March was the most dramatic month for capital markets since October 2008. The end-February plunge of equity markets spread across all the other asset classes and only very few managed to end the month with gains. Chaos was observed even in the markets of the safest assets, as a result of panic selling to raise cash at all costs; 10-year Treasury yields initially fell from 1.14% to an all-time low of 0.32% before jumping back up to 1.3% to then end March at a level of 0.67%. The price of gold dropped by 12% within seven trading days as margin calls forced investors to liquidate positions. Huge volatility was also observed in the currency markets, due to a rush for dollars, and the EUR/USD parity traded within a wide range of 1.06 - 1.15. The coronavirus Covid-19 pandemic was obviously the driver of market stress, but this was also compounded by the collapse of oil prices; Russia walked away from OPEC + discussions over a Saudi proposal for additional production cuts. This outcome resulted in oil prices dropping by more than 50% in March.

In contrast to what took place during the great financial crisis in 2008, fiscal and monetary authorities have been very quick to respond. Record-breaking aid packages and unprecedented support for financial markets have been announced. The Federal Reserve slashed interest rates by 1.5% to zero in two emergency moves and has committed to an unlimited expansion of its bond purchasing programs. US Congress voted in favour of a $2 trillion Coronavirus aid package and is already considering doing more. After a stuttering start in its answer to the crisis, the ECB also ramped up its asset purchase program, which now amounts to € 1’100 billion. In Europe, governments have taken a broad range of measures to support households and companies, destined in particular to prevent massive unemployment. On a less positive note for the Eurozone, a proposal to issue “Coronabonds” in order to drive down the borrowing costs for some of Europe’s most heavily affected countries was rejected by Germany, the Netherlands, Austria and Finland.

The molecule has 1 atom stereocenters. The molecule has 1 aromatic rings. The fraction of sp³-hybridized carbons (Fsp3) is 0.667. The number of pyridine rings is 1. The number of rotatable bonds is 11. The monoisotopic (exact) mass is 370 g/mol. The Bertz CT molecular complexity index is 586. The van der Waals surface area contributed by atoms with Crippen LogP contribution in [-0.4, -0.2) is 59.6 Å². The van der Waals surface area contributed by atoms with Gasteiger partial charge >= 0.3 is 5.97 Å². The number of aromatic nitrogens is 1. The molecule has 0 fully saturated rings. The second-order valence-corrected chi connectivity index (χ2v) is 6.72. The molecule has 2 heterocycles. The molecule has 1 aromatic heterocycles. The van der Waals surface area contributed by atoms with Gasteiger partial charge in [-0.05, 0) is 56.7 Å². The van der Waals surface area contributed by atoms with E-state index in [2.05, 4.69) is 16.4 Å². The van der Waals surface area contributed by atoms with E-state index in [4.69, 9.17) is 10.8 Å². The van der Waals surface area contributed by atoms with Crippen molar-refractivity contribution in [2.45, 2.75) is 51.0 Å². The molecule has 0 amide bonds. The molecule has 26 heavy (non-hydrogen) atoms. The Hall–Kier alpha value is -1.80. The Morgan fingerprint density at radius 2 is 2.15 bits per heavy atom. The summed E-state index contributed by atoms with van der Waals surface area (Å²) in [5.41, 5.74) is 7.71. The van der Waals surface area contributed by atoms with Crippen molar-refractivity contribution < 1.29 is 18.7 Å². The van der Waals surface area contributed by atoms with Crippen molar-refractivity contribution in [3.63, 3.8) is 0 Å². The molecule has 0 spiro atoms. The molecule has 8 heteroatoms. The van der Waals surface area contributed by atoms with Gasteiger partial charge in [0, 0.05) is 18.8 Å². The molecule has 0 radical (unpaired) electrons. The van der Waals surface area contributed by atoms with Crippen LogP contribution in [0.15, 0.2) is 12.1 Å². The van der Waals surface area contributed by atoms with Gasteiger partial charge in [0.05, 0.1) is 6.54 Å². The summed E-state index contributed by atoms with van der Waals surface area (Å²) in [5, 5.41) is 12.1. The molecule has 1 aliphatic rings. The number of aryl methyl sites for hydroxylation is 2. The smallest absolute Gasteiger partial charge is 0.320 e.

The chart above illustrates the speed of the equity market correction from its February 19 peak; the S&P 500 Index plunged by 34% until March 23 before rebounding by 15.5% to end with a monthly loss of 12.5%. This was the fastest stock market correction in history and reflects the huge pressure on equity prices in reason of massive deleveraging, deep rebalancing across a range of strategies and outright selling. An end of month/quarter rebalancing in favour of equities was also likely the main driver of the late month rebound.

Investment strategy

Our allocation to equities has been significantly underweight since March 3rd when we covered half of their exposure by the purchase of an end of June S&P 500 Put, strike 3’000. The equity allocation of our balanced model portfolio was thus reduced to 23%; following the correction of equity markets, the net exposure to equities has now dropped to below 20%. For the time being we are maintaining this protection in view of extreme uncertainties. The impossibility to determine the length of widespread confinement measures, their ultimate impact on the economy as well as a total lack of visibility on future earnings are the key reasons for our cautious stance.

The management of the Put position is our main focus and, were markets to fall further, we are prepared to lift at least some of this protection. We are also willing to be proven wrong if equity markets were to rebound strongly, with the result that the hedge would then represent an opportunity cost for the portfolios. We have also been actively engaging with the managers of our funds to make sure they are not facing undue redemption pressures and, so far, we have been reassured that this has not been the case.

WE MAINTAIN A DEFENSIVE POSITIONING IN VIEW OF EXTREME UNCERTAINTY

Portfolio Activity/ News

March was a very difficult month for the portfolios as all asset classes found themselves under huge pressure. With virtually nowhere to hide, we were relieved that we had partially hedged the equity exposure and that some of the alternative strategies (L/S, CTA & Global Macro) proved to be very resilient and able to generate positive monthly returns.

Some fixed income positions were badly hit, high yield credit and emerging market debt in particular, as market liquidity evaporated. On a more positive note, active managers have been much less impacted by redemptions than ETFs, which often traded at levels well below their net asset value. Bond markets are gradually returning to normal thanks to the actions of the central banks, but market conditions remain very challenging nevertheless for the riskier segments.The performance of equity funds was very heterogeneous. US value and frontier markets were the biggest detractors while Japanese equities, US Small Caps, Healthcare and US Growth managed to limit the drawdowns.

During the month, we opportunistically took advantage of the steep drop of the price of gold to reinitiate a position in physical gold for some portfolios. Negative real interest rates, currency debasement concerns and exploding budget deficits should all provide a supportive framework for real assets such as gold.